July 24, 2020
A difficult time for parent carers and PCFs
The past four months have been a strange and difficult time. For families of children and young people with SEND, it has been even more difficult with many of our children more effected by lockdown and most of the services we rely on simply not available. The inability of many local areas to coproduce with families on EHCP risk assessments and coronavirus act easements and the lack of meaningful respite care during this period has meant that, despite our work, the experience for many families with SEND has been incredibly difficult.
However, we have been amazed but not surprised by the dedication and commitment of parent carer forums through this period. You have adapted to the new normal with creativity and agility – you have been running virtual coffee mornings, providing peer support to families and conducting surveys to understand and escalate concerns. Your work has enabled the NNPCF to continue to give clear messages to government and the NHS about the impact of Covid 19 and what they need to do differently. You can see our latest summary of the key messages here http://www.nnpcf.org.uk/wp-content/uploads/2020/07/NNPCF-C19-update-20200702.pdf)
Value of forums has been recognised
Your work and its value has been recognised by all concerned, including ministers (see http://www.nnpcf.org.uk/minister-vicky-ford-thanks-parent-carer-forums-for-their-work-in-the-covid-19-pandemic/).
During this period, NNPCF representatives have met with four different ministers on six separate occasions. In addition, the NNPCF has been invited to join key governmental and NHS boards including the Schools Recovery Advisory Group, the Covid 19 Vulnerable Children’s Board and the NHS England Children and Young People’s Stakeholder Council.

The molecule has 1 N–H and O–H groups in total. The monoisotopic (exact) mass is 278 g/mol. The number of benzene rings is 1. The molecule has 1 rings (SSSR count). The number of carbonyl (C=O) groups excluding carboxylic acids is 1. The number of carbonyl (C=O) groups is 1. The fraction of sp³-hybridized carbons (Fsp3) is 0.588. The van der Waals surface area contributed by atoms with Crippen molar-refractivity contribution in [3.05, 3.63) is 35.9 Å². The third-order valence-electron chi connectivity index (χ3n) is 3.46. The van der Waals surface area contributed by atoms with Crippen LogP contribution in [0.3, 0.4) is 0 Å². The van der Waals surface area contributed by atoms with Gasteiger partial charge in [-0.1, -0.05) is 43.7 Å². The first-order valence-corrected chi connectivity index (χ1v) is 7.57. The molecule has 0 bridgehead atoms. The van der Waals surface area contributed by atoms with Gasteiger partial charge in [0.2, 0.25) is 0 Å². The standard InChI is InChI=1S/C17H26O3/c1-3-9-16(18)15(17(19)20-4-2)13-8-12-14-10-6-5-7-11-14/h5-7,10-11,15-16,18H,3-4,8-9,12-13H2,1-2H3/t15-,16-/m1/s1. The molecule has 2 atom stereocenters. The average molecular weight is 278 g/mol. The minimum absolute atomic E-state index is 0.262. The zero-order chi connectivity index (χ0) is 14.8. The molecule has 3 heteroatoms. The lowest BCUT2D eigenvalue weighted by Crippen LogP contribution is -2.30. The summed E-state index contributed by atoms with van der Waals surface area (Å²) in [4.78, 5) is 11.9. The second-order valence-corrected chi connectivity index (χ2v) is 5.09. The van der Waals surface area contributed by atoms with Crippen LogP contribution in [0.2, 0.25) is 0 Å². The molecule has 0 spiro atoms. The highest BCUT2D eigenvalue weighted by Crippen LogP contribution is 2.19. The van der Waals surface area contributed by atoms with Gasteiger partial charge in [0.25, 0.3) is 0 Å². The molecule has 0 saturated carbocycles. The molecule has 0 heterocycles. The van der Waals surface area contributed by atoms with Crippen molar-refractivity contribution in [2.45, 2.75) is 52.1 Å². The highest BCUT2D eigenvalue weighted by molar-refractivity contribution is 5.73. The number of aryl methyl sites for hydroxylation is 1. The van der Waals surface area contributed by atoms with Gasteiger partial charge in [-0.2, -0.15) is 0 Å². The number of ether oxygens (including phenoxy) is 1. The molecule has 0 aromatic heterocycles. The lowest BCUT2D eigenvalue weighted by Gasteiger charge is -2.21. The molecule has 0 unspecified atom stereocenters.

This has meant that we have been able to share your experiences with the highest levels of government.
Our voice has made an impact
Many of our representations have been taken on board and have formed a part of government policy and guidance. A few examples (from a long list) include:
- Early on, we and other challenged the use of clinical frailty scales and “do not resuscitate” notices for people with disabilities.
- We worked to get guidance on going out changed to accommodate the needs of those with SEND (e.g. being able to go out with more than one carer and more than once a day, exemptions from wearing face masks).
- In the recently published school’s guidance, we inserted new language into the sections on behaviour, exclusions and attendance emphasising the need to coproduce solutions with families and to take a supportive, not punitive approach.
- We ensured that the £1bn of catch up funding announced by the government could be spent on SEND services (such as SALT) and was not just restricted to academic tutoring.
There are still big issues to be resolved
Going forward, there remain major concerns ahead of the return to school and the full restoration of services:
- Communication to parents has not yet explained clearly why and how it is safe for children to return to school.
- We remain concerned that some schools will be taking a “hard line” approach to behaviour, attendance and exclusions that will prejudice children with SEND.
- School transport remains a major concern for many families.
- And the long term mental health and developmental impact of Covid 19 on our children has not yet been felt or understood.
We will keep working to address these.
It has been a gruelling time for parent carer forums – doing what we do whilst caring for our families has been an immense effort. Thank you for your tireless and selfless work and although the work of PCFs never stops, please take a well earnt break over the summer. At the NNPCF, we will keep a watching brief on activity. September is likely to be a difficult time for our families and we will need to return, refreshed and ready to start all over again.
Enjoy your break and see you in September
The NNPCF steering group